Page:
Commercial interest in Washington Grove started in 1873 when the first camp meeting took place; wherever people went, other people seeking commercial gain followed! The modern commercial corner of the town has been in the same southwest corner since the latter half of the 1890s. A lot of change and many battles have been fought over the commercial corner but here it stands and here is its story.
Backstory and Context
The Commercial Corner was originally a block of land that was appealing for its open ground (in comparison to the deeply wooded Washington Grove). However, through two subdivision plat plans, the Lang Plan of 1886 and the Maddox Plan of 1897, the corner never made it into the folds of Washington Grove. It was sold to a J. B. Diamond in 1896 for $805, another reason it did not make it on the Maddox Plan in 1897. Since this initial sale, the land has been the site of many commercial endeavors and still is today.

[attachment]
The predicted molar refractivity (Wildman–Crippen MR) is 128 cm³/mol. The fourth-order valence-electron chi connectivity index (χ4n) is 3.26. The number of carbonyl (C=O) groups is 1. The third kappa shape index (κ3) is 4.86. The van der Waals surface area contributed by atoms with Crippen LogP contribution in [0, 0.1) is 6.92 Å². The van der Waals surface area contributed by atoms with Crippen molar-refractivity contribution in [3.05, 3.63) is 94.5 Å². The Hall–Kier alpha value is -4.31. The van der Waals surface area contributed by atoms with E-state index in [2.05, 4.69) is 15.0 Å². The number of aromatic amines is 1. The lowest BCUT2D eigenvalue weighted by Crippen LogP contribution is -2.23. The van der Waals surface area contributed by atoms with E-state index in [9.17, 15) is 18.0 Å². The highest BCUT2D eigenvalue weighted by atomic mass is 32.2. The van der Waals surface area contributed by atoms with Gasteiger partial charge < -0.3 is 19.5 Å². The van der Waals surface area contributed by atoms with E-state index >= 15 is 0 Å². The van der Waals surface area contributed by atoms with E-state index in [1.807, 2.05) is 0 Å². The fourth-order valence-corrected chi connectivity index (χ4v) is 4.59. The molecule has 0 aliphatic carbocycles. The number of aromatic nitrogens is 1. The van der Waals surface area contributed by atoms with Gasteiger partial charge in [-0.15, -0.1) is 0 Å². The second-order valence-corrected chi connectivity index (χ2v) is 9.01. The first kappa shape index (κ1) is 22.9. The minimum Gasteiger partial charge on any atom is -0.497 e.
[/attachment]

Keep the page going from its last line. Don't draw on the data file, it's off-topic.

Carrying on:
There were not any serious objections to the Commercial Corner until the 1980s when the current post office was built as a 7-11. As Mimi Styles, a current Washington Grove resident, says “can you notice the wonderful 7-11 architecture?” Well, yes, we can, Mimi! This 7-11 eventually got battled out of the Washington Grove limits and now houses the current Post Office. For more reading on the designations of the Commercial Corner over the years, look through the links below! Images will be added after COVID-19 restrictions are lifted and I can resume research.
Philip K. Edwards, Washington Grove 1873-1937: A History of the Washington Grove Camp Meeting Association (Washington Grove: Philip K. Edwards, 1988).